Another frequent scam is the hotel that doesn't live up to what's advertised. Beach hotels that are nowhere near the sand is one of the more common tricks. But one that's often overlooked — much to the detriment of air travelers — are "airport hotels" that are nowhere near the actual airport.

Every city has them, but some examples are more egregious than others. The Ramada Inn Miami Airport North is actually seven miles from Miami International. The Country Inn & Suites at Denver International Airport is nine miles from the field. The Hampton Suites LAX Van Nuys is near an airport all right — a general aviation field in the San Fernando Valley with the code VNY. The real LAX is 18 miles due south, a drive that often takes more than an hour in freeway traffic.

"My advice is do your research," says Brooke Ferencsik, senior manager of media relations for TripAdvisor. "The more educated you are about a given hotel, the better off you're going to be."

Hotel parking valets are sometimes another menace, especially those tempted to steal valuables from cars in their charge. You also have to be careful about where they park your car. Drivers automatically assume their vehicles will be moved into the hotel lot. But in the case of smaller hotels, they may not even have lots. Your car could get parked on the street. And if the meter runs out or the vehicle gets towed from a red zone, the owner is stuck with the ticket, not the valet or hotel.

"We like to think that hotels and other organizations with a reputation screen their valets carefully," says Joanne Helperin, senior features editor at But while researching an article on valets, Helperin discovered there is very little consistency when it comes to screening the people who park cars for hotels, restaurants and other establishments. "Some people require a background check," she says, "and some require nothing at all."

Helperin advises people not to leave valuables in their car. "If you have to leave something in the car, leave it in the trunk covered or carry it with you," she says. And if something should go missing? Don't hesitate to complain no matter what the blurb on the back of your valet ticket says about liability. "If something is taken from your car or damaged they are still liable. Don't let them point to the back of the ticket and say it's not their problem. It is their problem. It's very important that you file an incident report and make the hotel management aware of it. As with everything else, documentation is the key."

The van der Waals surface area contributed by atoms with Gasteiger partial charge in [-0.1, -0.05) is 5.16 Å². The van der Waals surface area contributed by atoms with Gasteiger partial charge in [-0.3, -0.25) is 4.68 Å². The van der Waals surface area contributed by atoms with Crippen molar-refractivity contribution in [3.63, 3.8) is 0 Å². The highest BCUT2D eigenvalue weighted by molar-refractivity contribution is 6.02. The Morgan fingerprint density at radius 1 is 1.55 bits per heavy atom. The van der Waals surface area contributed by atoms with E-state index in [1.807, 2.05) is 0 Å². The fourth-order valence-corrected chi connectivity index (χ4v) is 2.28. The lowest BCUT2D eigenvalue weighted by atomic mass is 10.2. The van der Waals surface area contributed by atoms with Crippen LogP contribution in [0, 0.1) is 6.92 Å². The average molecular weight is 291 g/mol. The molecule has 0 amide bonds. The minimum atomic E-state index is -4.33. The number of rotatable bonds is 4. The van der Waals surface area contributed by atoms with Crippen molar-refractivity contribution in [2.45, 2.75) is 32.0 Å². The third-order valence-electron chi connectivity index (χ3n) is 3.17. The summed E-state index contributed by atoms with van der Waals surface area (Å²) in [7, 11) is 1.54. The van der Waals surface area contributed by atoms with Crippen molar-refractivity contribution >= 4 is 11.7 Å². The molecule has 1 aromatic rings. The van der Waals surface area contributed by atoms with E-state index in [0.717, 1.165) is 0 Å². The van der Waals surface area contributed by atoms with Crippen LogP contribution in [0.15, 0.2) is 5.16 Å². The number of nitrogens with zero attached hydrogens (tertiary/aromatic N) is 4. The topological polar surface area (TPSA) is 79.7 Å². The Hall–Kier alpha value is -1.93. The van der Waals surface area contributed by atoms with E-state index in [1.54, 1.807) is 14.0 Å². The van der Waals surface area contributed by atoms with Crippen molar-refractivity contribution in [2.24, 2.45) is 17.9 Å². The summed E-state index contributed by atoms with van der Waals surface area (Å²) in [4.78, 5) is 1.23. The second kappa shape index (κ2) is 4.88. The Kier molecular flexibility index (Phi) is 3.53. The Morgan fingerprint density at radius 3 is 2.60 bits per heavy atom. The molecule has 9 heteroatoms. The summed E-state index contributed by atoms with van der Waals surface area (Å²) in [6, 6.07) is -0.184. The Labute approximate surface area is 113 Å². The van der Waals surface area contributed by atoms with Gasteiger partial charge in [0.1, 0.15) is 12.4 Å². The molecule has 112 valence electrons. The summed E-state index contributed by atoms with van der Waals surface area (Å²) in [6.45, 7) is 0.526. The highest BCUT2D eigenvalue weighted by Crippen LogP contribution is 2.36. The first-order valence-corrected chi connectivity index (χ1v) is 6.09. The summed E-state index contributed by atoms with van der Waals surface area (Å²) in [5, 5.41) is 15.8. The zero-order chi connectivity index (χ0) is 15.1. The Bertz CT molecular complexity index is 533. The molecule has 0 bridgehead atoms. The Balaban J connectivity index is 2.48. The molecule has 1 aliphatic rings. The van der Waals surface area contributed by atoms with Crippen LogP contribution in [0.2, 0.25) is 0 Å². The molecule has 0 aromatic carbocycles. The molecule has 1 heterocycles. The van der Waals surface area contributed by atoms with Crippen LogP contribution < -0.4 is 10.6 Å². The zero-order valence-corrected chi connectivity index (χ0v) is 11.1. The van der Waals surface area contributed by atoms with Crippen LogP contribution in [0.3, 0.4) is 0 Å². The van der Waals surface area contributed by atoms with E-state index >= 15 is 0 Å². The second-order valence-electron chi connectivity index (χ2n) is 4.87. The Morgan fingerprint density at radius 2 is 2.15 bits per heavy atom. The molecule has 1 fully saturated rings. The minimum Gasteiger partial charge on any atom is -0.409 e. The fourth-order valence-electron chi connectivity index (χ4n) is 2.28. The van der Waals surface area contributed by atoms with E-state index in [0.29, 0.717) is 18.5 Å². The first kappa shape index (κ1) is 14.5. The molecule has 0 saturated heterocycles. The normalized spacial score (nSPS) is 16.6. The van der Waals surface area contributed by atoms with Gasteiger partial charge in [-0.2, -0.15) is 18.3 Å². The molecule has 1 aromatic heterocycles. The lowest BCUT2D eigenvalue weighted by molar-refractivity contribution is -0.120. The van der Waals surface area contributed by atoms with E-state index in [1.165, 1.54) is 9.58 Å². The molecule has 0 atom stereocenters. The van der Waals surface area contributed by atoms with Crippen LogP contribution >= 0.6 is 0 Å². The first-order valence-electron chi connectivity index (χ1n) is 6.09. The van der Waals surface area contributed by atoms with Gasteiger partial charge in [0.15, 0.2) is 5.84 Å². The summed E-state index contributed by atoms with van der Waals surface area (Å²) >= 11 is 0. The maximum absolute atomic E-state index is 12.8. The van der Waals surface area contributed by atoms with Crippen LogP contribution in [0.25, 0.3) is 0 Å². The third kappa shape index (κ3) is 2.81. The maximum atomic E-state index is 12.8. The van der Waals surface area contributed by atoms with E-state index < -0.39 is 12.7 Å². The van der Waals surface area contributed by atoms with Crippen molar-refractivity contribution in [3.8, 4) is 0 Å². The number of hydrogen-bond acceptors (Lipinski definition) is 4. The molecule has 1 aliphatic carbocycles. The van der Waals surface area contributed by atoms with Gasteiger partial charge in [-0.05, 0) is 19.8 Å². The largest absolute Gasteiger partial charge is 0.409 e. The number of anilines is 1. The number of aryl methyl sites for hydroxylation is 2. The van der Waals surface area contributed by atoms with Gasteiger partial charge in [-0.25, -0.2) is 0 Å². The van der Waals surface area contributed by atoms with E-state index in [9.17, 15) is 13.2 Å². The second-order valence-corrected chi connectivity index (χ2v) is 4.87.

Airports aren’t immune
Despite the phenomenal growth of airport security over the last seven years, getting scammed at the TSA checkpoint is still a distinct possibility. Often it's just a crime of opportunity —somebody who decides on the spur of the moment to snatch your iPod or cellphone from one of those ubiquitous plastic bins. But there are thieves, working solo or in tandem, who make a living off airports. They can be poised behind you in the TSA line and snatch items from your carry-on as you are going through the metal detector. Or they can be in front of you: One member of the team takes what seems like forever to get through the scanner while his or her partner walks away with your laptop that has already gone through the X-ray machine.

There have been several well-publicized cases over the past few years in which victims were able to remotely activate the camera on their stolen laptops and identify the culprits.

Steve Lott, head of North American communications for the International Air Transport Association (IATA), suggests several ways to keep from getting ripped off at airports. "I always recommend keeping an eye on your handbags and carry-ons at all times," says Lott. "Don't go through the metal detector before your bag does. If you require secondary screening, always ask a TSA agent to get your bag from the belt and bring it with you to the screening area. Be vigilant and avoid distraction. And before you leave the TSA screening area always double check that your valuables are in place."